Michael Oliveri, who says he relies on medical marijuana for the treatment… (Lawrence K. Ho / Los Angeles…)
The Los Angeles City Council on Wednesday postponed a vote on a medical marijuana ordinance, with members saying they needed time to study numerous proposed amendments.
But council members, who will return to the measure Tuesday, pressed for a quick end to a drawn-out deliberation that has unfolded as hundreds of dispensaries opened.
"I think that we need to act relatively quickly," said council President Eric Garcetti. "We need some protection in there now to improve what's out there. We also need to be able to deter bad operators."
The council appeared likely to allow dispensaries to sell marijuana, dismissing City Atty. Carmen Trutanich's advice and ignoring Los Angeles County Dist. Atty. Steve Cooley's harsh criticism.
The two prosecutors insist that state law allows collectives only to be reimbursed for the cost of growing marijuana. Cooley said he will prosecute dispensaries that sell it.
One of the most controversial motions, introduced by Councilman Jose Huizar, would cap the number of dispensaries at 70, which would be chosen at random and distributed based on population over the 35 community plan areas.
City planning officials said that under Huizar's proposal, the Wilshire area would have six dispensaries and Hollywood would have four, estimates that drew groans and laughter from medical marijuana advocates in the audience.
Huizar also would deny preferential treatment to the 186 dispensaries that were approved to operate under the moratorium adopted in 2007.
The proposed ordinance would give those dispensaries six months to come into compliance, while all others would have to close.
Some, including Councilwoman Janice Hahn, said that would be unfair to dispensaries that played by the rules.
"I would have a problem really kind of going after them," she said.
A last-minute proposal from Councilman Ed Reyes, who oversaw the two-year effort to craft the law, would create a system to audit dispensaries to make sure they operate as nonprofits, as state law requires.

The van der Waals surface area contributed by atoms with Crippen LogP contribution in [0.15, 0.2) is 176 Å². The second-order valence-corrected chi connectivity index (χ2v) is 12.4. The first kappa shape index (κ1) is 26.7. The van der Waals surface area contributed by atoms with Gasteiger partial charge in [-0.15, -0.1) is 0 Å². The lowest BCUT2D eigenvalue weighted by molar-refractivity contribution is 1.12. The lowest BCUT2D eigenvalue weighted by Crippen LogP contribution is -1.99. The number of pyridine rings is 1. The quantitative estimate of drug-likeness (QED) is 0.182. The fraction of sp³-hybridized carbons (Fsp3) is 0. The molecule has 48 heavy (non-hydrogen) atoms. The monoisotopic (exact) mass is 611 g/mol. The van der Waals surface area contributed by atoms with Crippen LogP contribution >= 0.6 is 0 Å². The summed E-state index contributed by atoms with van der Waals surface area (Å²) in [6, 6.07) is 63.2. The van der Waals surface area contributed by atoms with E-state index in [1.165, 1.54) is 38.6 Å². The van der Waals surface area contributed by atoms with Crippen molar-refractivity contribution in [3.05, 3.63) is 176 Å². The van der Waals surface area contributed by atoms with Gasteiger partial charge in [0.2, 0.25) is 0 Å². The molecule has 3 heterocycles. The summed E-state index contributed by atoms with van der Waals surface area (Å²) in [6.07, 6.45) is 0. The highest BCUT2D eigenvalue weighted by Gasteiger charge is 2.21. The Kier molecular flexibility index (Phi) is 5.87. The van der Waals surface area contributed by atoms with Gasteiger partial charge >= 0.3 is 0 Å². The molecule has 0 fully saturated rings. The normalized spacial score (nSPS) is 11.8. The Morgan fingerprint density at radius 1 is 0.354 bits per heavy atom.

"We want to start creating that wall that essentially begins to push out all of the elements that create pain and havoc," he said.
Reyes also proposed reducing the required distance between dispensaries and schools, parks, libraries and other places where children gather from the current proposal of 1,000 feet to 500 feet.
A city study showed that less than a quarter of the 186 approved dispensaries would be able to meet the requirement.
In other proposed changes, Huizar would allow operators to run only one collective, and Councilman Dennis Zine would limit patients and caregivers to membership in just one collective.
Councilman Paul Koretz, who was a co-author of the state law that attempted to clarify the 1996 initiative, introduced a series of amendments that borrow from West Hollywood, which has had an ordinance for four years.
City officials and Los Angeles County sheriff's deputies said they have received no complaints about dispensaries for several years.
Koretz would require dispensary managers to meet regularly with police and city officials, deposit each day's cash and keep no more than $200 overnight to deter robberies, hire unarmed security guards to patrol a two-block area, and provide neighbors within 200 feet the name of a contact to call with complaints.